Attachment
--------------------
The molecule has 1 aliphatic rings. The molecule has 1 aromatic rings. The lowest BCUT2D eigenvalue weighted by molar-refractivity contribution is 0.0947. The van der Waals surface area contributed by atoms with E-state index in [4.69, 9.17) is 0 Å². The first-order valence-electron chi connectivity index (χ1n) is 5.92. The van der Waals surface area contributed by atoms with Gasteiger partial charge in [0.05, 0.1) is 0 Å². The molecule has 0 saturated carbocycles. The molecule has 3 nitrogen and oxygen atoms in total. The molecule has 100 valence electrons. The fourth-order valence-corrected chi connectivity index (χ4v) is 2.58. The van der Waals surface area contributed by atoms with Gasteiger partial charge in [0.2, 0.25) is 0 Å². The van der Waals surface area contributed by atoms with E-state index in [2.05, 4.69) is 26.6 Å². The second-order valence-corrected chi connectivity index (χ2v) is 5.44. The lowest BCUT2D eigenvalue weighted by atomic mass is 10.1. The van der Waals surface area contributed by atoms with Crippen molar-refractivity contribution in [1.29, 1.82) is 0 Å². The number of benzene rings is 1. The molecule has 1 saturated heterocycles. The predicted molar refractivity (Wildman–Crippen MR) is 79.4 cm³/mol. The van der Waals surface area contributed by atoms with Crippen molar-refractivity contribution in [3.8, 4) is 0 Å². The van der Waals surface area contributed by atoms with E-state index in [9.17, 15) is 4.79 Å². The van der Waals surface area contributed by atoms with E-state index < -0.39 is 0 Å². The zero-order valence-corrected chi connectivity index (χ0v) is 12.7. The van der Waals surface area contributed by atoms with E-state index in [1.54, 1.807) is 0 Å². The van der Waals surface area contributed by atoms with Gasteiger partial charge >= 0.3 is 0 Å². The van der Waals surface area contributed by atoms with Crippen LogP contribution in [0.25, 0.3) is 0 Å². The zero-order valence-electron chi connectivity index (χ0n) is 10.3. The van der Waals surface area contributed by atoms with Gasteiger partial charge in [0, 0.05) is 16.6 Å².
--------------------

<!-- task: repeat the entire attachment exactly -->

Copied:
The molecule has 1 aliphatic rings. The molecule has 1 aromatic rings. The lowest BCUT2D eigenvalue weighted by molar-refractivity contribution is 0.0947. The van der Waals surface area contributed by atoms with E-state index in [4.69, 9.17) is 0 Å². The first-order valence-electron chi connectivity index (χ1n) is 5.92. The van der Waals surface area contributed by atoms with Gasteiger partial charge in [0.05, 0.1) is 0 Å². The molecule has 0 saturated carbocycles. The molecule has 3 nitrogen and oxygen atoms in total. The molecule has 100 valence electrons. The fourth-order valence-corrected chi connectivity index (χ4v) is 2.58. The van der Waals surface area contributed by atoms with Gasteiger partial charge in [0.2, 0.25) is 0 Å². The van der Waals surface area contributed by atoms with E-state index in [2.05, 4.69) is 26.6 Å². The second-order valence-corrected chi connectivity index (χ2v) is 5.44. The lowest BCUT2D eigenvalue weighted by atomic mass is 10.1. The van der Waals surface area contributed by atoms with Crippen molar-refractivity contribution in [1.29, 1.82) is 0 Å². The number of benzene rings is 1. The molecule has 1 saturated heterocycles. The predicted molar refractivity (Wildman–Crippen MR) is 79.4 cm³/mol. The van der Waals surface area contributed by atoms with Crippen molar-refractivity contribution in [3.8, 4) is 0 Å². The van der Waals surface area contributed by atoms with E-state index in [9.17, 15) is 4.79 Å². The van der Waals surface area contributed by atoms with E-state index < -0.39 is 0 Å². The zero-order valence-corrected chi connectivity index (χ0v) is 12.7. The van der Waals surface area contributed by atoms with E-state index in [1.54, 1.807) is 0 Å². The van der Waals surface area contributed by atoms with Gasteiger partial charge >= 0.3 is 0 Å². The van der Waals surface area contributed by atoms with Crippen LogP contribution in [0.25, 0.3) is 0 Å². The zero-order valence-electron chi connectivity index (χ0n) is 10.3. The van der Waals surface area contributed by atoms with Gasteiger partial charge in [0, 0.05) is 16.6 Å².